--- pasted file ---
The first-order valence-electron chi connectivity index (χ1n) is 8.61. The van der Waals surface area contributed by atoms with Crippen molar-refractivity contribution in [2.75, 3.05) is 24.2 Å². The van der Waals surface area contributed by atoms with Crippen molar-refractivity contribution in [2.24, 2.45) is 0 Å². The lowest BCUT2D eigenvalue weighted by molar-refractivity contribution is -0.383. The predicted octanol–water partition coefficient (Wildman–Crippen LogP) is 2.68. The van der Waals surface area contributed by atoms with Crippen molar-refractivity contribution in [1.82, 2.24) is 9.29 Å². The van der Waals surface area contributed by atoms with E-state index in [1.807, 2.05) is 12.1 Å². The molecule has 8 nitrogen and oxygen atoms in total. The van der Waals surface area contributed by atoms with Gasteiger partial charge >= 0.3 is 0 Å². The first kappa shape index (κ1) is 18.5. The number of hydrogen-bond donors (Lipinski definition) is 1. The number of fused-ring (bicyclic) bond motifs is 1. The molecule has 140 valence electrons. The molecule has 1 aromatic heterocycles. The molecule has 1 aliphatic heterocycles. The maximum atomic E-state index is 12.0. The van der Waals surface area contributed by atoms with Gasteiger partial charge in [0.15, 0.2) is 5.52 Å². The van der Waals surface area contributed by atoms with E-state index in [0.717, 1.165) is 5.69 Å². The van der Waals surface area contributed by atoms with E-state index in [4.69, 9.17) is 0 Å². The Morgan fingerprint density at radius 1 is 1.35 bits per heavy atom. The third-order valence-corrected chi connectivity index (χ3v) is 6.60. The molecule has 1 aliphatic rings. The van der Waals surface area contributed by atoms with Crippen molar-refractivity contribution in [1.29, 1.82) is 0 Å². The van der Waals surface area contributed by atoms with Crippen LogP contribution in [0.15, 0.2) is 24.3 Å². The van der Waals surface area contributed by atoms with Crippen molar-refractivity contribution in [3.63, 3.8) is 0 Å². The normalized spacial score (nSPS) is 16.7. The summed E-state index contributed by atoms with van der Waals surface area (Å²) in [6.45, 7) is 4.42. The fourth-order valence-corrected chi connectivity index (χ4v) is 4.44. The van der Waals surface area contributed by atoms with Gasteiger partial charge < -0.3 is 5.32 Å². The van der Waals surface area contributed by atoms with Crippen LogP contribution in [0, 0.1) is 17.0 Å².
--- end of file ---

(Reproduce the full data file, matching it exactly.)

The first-order valence-electron chi connectivity index (χ1n) is 8.61. The van der Waals surface area contributed by atoms with Crippen molar-refractivity contribution in [2.75, 3.05) is 24.2 Å². The van der Waals surface area contributed by atoms with Crippen molar-refractivity contribution in [2.24, 2.45) is 0 Å². The lowest BCUT2D eigenvalue weighted by molar-refractivity contribution is -0.383. The predicted octanol–water partition coefficient (Wildman–Crippen LogP) is 2.68. The van der Waals surface area contributed by atoms with Crippen molar-refractivity contribution in [1.82, 2.24) is 9.29 Å². The van der Waals surface area contributed by atoms with E-state index in [1.807, 2.05) is 12.1 Å². The molecule has 8 nitrogen and oxygen atoms in total. The van der Waals surface area contributed by atoms with Gasteiger partial charge >= 0.3 is 0 Å². The first kappa shape index (κ1) is 18.5. The number of hydrogen-bond donors (Lipinski definition) is 1. The number of fused-ring (bicyclic) bond motifs is 1. The molecule has 140 valence electrons. The molecule has 1 aromatic heterocycles. The molecule has 1 aliphatic heterocycles. The maximum atomic E-state index is 12.0. The van der Waals surface area contributed by atoms with Gasteiger partial charge in [0.15, 0.2) is 5.52 Å². The van der Waals surface area contributed by atoms with E-state index in [0.717, 1.165) is 5.69 Å². The van der Waals surface area contributed by atoms with E-state index in [4.69, 9.17) is 0 Å². The Morgan fingerprint density at radius 1 is 1.35 bits per heavy atom. The third-order valence-corrected chi connectivity index (χ3v) is 6.60. The molecule has 1 aliphatic rings. The van der Waals surface area contributed by atoms with Crippen molar-refractivity contribution in [1.29, 1.82) is 0 Å². The van der Waals surface area contributed by atoms with Crippen LogP contribution in [0.15, 0.2) is 24.3 Å². The van der Waals surface area contributed by atoms with Crippen molar-refractivity contribution in [3.63, 3.8) is 0 Å². The normalized spacial score (nSPS) is 16.7. The summed E-state index contributed by atoms with van der Waals surface area (Å²) in [6.45, 7) is 4.42. The fourth-order valence-corrected chi connectivity index (χ4v) is 4.44. The van der Waals surface area contributed by atoms with Gasteiger partial charge < -0.3 is 5.32 Å². The van der Waals surface area contributed by atoms with Crippen LogP contribution in [0, 0.1) is 17.0 Å².